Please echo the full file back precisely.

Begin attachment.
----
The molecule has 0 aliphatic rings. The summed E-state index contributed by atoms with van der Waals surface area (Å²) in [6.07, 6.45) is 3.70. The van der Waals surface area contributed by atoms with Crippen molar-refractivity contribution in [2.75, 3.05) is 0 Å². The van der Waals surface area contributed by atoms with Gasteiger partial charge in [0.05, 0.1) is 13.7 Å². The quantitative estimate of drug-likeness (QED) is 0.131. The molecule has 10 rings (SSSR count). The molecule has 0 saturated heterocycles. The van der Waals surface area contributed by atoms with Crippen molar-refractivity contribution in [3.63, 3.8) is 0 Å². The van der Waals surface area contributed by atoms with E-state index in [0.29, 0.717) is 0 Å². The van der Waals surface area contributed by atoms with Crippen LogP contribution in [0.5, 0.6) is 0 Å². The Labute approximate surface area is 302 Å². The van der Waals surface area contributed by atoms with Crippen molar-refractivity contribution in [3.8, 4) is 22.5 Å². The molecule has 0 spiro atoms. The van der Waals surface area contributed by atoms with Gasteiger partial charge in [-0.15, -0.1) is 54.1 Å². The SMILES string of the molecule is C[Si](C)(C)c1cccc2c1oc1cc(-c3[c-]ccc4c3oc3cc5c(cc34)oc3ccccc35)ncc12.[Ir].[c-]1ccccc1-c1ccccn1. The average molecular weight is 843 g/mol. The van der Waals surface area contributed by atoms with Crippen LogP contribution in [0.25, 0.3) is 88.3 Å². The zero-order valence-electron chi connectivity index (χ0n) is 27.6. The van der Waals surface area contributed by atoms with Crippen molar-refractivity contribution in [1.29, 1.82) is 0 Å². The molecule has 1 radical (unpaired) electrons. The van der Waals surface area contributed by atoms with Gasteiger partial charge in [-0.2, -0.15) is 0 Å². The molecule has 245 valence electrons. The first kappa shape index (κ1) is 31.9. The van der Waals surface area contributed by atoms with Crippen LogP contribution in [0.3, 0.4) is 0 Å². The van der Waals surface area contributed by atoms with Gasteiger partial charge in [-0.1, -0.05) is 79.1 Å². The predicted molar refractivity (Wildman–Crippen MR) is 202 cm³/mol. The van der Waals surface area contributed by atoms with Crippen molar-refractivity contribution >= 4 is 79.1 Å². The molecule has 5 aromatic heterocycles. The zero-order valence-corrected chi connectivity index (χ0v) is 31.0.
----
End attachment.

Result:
The molecule has 0 aliphatic rings. The summed E-state index contributed by atoms with van der Waals surface area (Å²) in [6.07, 6.45) is 3.70. The van der Waals surface area contributed by atoms with Crippen molar-refractivity contribution in [2.75, 3.05) is 0 Å². The van der Waals surface area contributed by atoms with Gasteiger partial charge in [0.05, 0.1) is 13.7 Å². The quantitative estimate of drug-likeness (QED) is 0.131. The molecule has 10 rings (SSSR count). The molecule has 0 saturated heterocycles. The van der Waals surface area contributed by atoms with Crippen molar-refractivity contribution in [3.63, 3.8) is 0 Å². The van der Waals surface area contributed by atoms with E-state index in [0.29, 0.717) is 0 Å². The van der Waals surface area contributed by atoms with Crippen LogP contribution in [0.5, 0.6) is 0 Å². The Labute approximate surface area is 302 Å². The van der Waals surface area contributed by atoms with Crippen molar-refractivity contribution in [3.8, 4) is 22.5 Å². The molecule has 0 spiro atoms. The van der Waals surface area contributed by atoms with Gasteiger partial charge in [-0.15, -0.1) is 54.1 Å². The SMILES string of the molecule is C[Si](C)(C)c1cccc2c1oc1cc(-c3[c-]ccc4c3oc3cc5c(cc34)oc3ccccc35)ncc12.[Ir].[c-]1ccccc1-c1ccccn1. The average molecular weight is 843 g/mol. The van der Waals surface area contributed by atoms with Crippen LogP contribution in [0.25, 0.3) is 88.3 Å². The zero-order valence-electron chi connectivity index (χ0n) is 27.6. The van der Waals surface area contributed by atoms with Crippen molar-refractivity contribution in [1.29, 1.82) is 0 Å². The molecule has 1 radical (unpaired) electrons. The van der Waals surface area contributed by atoms with Gasteiger partial charge in [-0.2, -0.15) is 0 Å². The molecule has 245 valence electrons. The first kappa shape index (κ1) is 31.9. The van der Waals surface area contributed by atoms with Crippen LogP contribution in [0.3, 0.4) is 0 Å². The van der Waals surface area contributed by atoms with Gasteiger partial charge in [-0.1, -0.05) is 79.1 Å². The predicted molar refractivity (Wildman–Crippen MR) is 202 cm³/mol. The van der Waals surface area contributed by atoms with Crippen molar-refractivity contribution >= 4 is 79.1 Å². The molecule has 5 aromatic heterocycles. The zero-order valence-corrected chi connectivity index (χ0v) is 31.0.